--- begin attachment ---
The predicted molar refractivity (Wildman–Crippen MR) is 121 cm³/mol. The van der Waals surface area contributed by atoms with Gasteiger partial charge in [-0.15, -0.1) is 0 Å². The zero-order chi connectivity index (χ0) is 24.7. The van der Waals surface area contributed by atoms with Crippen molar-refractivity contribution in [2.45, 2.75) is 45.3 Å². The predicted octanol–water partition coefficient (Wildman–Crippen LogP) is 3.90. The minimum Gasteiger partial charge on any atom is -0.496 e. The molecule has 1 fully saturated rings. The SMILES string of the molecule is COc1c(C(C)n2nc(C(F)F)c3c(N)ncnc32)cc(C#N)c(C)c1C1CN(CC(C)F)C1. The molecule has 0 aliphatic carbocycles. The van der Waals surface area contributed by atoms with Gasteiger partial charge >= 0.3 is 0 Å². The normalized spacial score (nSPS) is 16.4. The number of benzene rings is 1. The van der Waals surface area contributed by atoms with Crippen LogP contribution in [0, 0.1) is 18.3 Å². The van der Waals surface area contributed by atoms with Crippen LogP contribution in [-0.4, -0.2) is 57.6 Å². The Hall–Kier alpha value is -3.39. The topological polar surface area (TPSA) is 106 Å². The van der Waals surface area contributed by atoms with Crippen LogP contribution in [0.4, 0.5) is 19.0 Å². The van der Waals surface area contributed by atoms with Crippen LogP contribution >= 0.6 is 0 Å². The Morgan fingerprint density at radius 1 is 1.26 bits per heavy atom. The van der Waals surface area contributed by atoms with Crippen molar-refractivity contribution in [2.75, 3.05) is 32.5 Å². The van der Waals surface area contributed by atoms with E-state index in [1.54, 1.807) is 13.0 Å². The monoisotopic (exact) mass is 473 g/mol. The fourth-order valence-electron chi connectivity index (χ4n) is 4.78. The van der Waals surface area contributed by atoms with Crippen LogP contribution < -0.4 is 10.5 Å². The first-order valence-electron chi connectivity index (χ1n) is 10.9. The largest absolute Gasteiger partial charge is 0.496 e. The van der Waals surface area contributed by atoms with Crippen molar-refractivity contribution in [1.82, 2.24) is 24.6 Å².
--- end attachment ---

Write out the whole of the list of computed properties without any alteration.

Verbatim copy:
The predicted molar refractivity (Wildman–Crippen MR) is 121 cm³/mol. The van der Waals surface area contributed by atoms with Gasteiger partial charge in [-0.15, -0.1) is 0 Å². The zero-order chi connectivity index (χ0) is 24.7. The van der Waals surface area contributed by atoms with Crippen molar-refractivity contribution in [2.45, 2.75) is 45.3 Å². The predicted octanol–water partition coefficient (Wildman–Crippen LogP) is 3.90. The minimum Gasteiger partial charge on any atom is -0.496 e. The molecule has 1 fully saturated rings. The SMILES string of the molecule is COc1c(C(C)n2nc(C(F)F)c3c(N)ncnc32)cc(C#N)c(C)c1C1CN(CC(C)F)C1. The molecule has 0 aliphatic carbocycles. The van der Waals surface area contributed by atoms with Gasteiger partial charge >= 0.3 is 0 Å². The normalized spacial score (nSPS) is 16.4. The number of benzene rings is 1. The van der Waals surface area contributed by atoms with Crippen LogP contribution in [0, 0.1) is 18.3 Å². The van der Waals surface area contributed by atoms with Crippen LogP contribution in [-0.4, -0.2) is 57.6 Å². The Hall–Kier alpha value is -3.39. The topological polar surface area (TPSA) is 106 Å². The van der Waals surface area contributed by atoms with Crippen LogP contribution in [0.4, 0.5) is 19.0 Å². The van der Waals surface area contributed by atoms with Crippen LogP contribution >= 0.6 is 0 Å². The Morgan fingerprint density at radius 1 is 1.26 bits per heavy atom. The van der Waals surface area contributed by atoms with Crippen molar-refractivity contribution in [2.75, 3.05) is 32.5 Å². The van der Waals surface area contributed by atoms with E-state index in [1.54, 1.807) is 13.0 Å². The monoisotopic (exact) mass is 473 g/mol. The fourth-order valence-electron chi connectivity index (χ4n) is 4.78. The van der Waals surface area contributed by atoms with Crippen LogP contribution < -0.4 is 10.5 Å². The first-order valence-electron chi connectivity index (χ1n) is 10.9. The largest absolute Gasteiger partial charge is 0.496 e. The van der Waals surface area contributed by atoms with Crippen molar-refractivity contribution in [1.82, 2.24) is 24.6 Å².